You sound like your all in so make sure your tun will be big enough for at least a 25 pound grain bill. I’m sure you’ll end up doing all grain since you are already mashing. 10 gallon extract batches will be expensive.
Yea, I have a tendency to jump in with both feet on things… As it is, my first brew ever was done December 2013, right after Christmas. Did a Brewers Best Chocolate Milk Stout extract kit that my brother got me with the brewing stuff. That was the only extract kit that I followed the instructions. I brewed 5 other extract kits, but the first few I added things to and the last couple I turned into a partial mash. The other like 20 batches or so I’ve made have mostly been my own recipes and partial mashed to boot. Now I’m taking another step forward and I see all-grain not being far away. I’ll probably still do a few partial mashes just to use up some of my extra extracts and buy time until I can purchase a grain mill, but yeah…
Working on building a mash tun now. Been playing with recipes and trying to get them converted to AG and trying to build some new recipes, which I’ll probably be putting up some posts soon asking for some input as I get the recipes worked out. I’ve been debating on trying a full AG recipe in a 10 gallon batch as my first brew in my new equipment, but the more I’ve thought of it, I think I might be better off doing a 5-gallon batch first to see how it goes since it will be easier to deal with than a big batch if things don’t go well. That said, if I can get my primary fermenters empty, I can promptly crank out a 10 gallon batch too.
Might be a dumb question… but should I use a false bottom when I do the boil? I got a false bottom thinking that it might help filter out hop debris and all when I open the drain and run the wort through the chiller…
Oh, and I must have missed on my efficiency or something… I’m 10-15 points low on gravity… any suggestions on how to make that up? I’m 12 points low according to style (American Amber Ale). I have some dextrose, DME Amber and DME Pils. 5 gallon batch.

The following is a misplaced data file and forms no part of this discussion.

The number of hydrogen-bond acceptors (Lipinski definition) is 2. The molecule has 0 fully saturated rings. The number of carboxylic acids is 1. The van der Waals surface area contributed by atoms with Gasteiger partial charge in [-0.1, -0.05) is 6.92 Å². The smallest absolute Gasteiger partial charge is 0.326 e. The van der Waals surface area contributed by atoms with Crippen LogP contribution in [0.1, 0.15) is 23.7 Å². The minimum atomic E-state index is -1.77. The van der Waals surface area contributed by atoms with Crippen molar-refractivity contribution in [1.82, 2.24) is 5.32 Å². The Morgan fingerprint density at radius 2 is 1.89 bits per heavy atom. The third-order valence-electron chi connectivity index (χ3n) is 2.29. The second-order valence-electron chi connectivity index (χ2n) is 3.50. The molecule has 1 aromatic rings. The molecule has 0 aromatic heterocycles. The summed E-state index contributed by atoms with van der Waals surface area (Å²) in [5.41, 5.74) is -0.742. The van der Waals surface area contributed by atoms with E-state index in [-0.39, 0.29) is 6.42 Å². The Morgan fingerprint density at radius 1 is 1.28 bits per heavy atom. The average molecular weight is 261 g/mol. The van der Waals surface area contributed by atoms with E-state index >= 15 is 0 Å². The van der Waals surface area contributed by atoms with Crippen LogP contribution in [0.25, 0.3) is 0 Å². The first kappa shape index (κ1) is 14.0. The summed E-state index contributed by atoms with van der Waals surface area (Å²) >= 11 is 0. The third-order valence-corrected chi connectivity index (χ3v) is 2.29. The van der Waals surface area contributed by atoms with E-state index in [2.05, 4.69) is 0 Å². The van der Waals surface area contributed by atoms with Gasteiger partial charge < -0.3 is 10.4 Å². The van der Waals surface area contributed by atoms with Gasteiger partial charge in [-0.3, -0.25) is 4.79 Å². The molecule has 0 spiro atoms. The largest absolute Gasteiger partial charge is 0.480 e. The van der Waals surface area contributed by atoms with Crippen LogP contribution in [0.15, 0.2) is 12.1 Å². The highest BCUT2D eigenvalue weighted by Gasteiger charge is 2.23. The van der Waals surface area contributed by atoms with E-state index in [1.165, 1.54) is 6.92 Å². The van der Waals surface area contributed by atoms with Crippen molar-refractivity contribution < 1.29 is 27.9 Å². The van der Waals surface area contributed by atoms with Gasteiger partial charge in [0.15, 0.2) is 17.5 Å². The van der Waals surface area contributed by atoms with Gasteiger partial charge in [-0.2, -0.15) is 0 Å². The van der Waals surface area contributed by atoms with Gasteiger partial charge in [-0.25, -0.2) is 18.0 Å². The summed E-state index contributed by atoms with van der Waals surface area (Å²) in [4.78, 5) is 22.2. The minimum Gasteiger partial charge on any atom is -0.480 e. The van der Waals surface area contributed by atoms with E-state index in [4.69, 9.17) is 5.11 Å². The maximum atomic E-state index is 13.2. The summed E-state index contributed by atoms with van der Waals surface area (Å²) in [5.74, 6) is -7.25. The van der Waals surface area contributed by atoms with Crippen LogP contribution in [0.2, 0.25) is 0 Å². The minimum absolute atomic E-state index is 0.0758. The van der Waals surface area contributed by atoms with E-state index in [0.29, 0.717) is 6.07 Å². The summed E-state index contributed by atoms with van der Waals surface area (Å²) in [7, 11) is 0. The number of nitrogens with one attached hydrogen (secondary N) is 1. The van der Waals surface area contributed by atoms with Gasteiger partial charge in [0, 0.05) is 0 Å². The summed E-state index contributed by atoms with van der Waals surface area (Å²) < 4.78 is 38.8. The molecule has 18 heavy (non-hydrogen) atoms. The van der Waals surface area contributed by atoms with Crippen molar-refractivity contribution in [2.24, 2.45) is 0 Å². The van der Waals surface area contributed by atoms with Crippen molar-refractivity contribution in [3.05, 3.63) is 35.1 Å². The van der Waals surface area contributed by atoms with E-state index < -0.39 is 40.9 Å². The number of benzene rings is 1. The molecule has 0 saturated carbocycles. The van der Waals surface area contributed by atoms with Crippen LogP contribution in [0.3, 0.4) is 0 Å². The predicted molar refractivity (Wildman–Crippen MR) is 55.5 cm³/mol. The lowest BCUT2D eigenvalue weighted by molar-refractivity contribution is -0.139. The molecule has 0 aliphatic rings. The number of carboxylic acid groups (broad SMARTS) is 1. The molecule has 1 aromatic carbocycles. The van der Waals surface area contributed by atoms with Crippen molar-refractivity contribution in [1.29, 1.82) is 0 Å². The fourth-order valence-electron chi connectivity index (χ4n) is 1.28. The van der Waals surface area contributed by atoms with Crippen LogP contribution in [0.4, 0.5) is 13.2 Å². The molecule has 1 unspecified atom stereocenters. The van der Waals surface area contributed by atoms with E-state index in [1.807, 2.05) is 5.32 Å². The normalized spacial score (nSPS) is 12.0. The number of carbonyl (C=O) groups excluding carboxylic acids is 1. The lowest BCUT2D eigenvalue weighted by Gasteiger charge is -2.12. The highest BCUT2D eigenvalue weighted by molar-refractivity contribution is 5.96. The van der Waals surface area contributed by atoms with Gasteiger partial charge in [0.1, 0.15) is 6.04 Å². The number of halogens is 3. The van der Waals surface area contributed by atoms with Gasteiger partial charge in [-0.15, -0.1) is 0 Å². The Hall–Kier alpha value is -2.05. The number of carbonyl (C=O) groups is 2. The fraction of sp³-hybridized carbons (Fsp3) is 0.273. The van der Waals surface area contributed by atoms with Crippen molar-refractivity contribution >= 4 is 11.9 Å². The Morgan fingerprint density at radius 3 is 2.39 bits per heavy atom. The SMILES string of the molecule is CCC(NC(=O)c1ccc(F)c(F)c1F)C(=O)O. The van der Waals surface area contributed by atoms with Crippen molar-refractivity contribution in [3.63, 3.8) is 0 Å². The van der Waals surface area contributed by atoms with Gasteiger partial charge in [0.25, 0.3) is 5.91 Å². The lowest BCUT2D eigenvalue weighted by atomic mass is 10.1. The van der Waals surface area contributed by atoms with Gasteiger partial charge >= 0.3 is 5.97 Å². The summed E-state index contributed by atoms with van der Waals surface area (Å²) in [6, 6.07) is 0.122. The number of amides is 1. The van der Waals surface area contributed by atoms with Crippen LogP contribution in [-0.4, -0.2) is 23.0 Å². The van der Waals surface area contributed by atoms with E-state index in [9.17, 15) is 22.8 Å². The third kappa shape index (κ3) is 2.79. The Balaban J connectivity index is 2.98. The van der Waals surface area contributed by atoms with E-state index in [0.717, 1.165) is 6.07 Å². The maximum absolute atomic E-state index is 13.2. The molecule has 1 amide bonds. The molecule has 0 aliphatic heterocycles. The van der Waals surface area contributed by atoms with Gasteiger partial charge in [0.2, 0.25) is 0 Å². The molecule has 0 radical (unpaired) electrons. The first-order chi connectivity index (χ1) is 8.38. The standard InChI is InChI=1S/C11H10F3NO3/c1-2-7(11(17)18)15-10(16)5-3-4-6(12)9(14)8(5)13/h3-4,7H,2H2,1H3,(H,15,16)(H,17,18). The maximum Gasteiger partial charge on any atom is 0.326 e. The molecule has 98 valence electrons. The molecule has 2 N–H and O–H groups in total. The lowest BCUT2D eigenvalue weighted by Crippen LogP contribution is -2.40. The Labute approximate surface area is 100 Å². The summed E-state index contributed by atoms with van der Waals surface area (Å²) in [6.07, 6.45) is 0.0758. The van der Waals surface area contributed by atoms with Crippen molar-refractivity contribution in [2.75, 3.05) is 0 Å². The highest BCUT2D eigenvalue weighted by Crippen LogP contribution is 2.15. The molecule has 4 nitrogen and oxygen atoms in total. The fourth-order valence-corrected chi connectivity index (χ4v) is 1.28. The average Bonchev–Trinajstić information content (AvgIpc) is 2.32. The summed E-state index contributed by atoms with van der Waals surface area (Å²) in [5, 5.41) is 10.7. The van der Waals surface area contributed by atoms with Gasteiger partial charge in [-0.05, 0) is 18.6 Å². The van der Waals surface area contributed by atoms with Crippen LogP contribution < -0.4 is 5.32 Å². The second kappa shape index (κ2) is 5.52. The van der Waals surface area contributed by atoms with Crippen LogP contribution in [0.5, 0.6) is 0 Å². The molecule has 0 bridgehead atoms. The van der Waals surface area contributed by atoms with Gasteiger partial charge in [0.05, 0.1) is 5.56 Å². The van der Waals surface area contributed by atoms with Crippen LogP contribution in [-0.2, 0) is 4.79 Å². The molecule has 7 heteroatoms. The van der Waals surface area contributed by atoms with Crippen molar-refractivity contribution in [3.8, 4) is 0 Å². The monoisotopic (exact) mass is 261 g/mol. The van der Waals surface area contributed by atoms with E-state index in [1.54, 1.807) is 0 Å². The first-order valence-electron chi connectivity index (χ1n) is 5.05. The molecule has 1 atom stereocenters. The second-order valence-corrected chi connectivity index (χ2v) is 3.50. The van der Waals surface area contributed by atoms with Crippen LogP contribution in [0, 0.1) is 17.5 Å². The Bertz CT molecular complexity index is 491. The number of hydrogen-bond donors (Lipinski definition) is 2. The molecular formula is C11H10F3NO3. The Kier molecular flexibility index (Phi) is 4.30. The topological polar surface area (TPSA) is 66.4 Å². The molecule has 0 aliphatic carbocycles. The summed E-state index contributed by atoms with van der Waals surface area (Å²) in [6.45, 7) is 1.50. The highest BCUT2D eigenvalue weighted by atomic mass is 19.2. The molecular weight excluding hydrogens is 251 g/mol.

Your not going to keep ALL the hop material from entering the wort, just the majority of it. Nature of the game. But it will be just fine.
Can you explain when you say your CFC froze? Be careful with CFC and IC. And storing them outside. Any water in the line that freezes will expand, as you know, and can cause the tube to crack.
Not sure what I can tell you about your efficiency without knowing your process. I would add your the appropriate amount of DME pils. Here’s an easy way to figure out how much you need: how much to add to increase OG
Ok, I wasn’t too worried about the hop material getting in the fermenter, but good to know that it isn’t going to be an issue.
With my new brew setup, I had to do the brew outside. It was pretty warm in the afternoon, so when I set things up, I took my copper CFC outside and set it on the tailgate. (I used my work truck as a brew sculpture, lol). By the time I was ready to use it, it was dark and getting cold. When I was ready to use the CFC, I hooked up the hose and turned it on. The water made it to the CFC and I could hear it virtually immediately turn to ice and stop flowing. The StarSan I ran through the wort side also froze in there. Naturally, the solution was to just start running the wort off the brew kettle and it warmed things up and got it moving just fine. Nothing sat in there long enough to really expand and cause damage. Just enough of an annoyance to make me grumble about the weather.
I had a lot go wrong on brew day. As can be expected with new equipment and a new process. My MT was cold when I put the strike water in at 168* and I’m not sure how long the mash stayed above 150*. My German Shepherd was pushing pretty hard that he wanted a walk, so after I got the mash started, I grabbed a cigar (HC Black maduro, toro size) and a brew (Rebel Rye Porter) and we went for a half hour walk. When I got back, I had trouble trying to read the grain bed temp, but I suspect it was below 150* (I’m going to have to look for a remote thermometer so I can monitor it without opening the top of the MT for cold-weather mashing).
When I went to run it, my rigged connection came apart and I lost a bit of wort. Lost a little more fighting with getting it connected again. First runnings were short of what I expected, so I added some extra sparge water which wasn’t heated beyond really hot out of the tap. Then somehow I overshot my target into the pot, so I boiled some off before starting the official boil. I can see where I could have lost points in a few places. I’m not going to fully blame efficiency of the mash, because there was some problems with my efficiency.
And thanks for the calculations to figure out how much I need to fix it.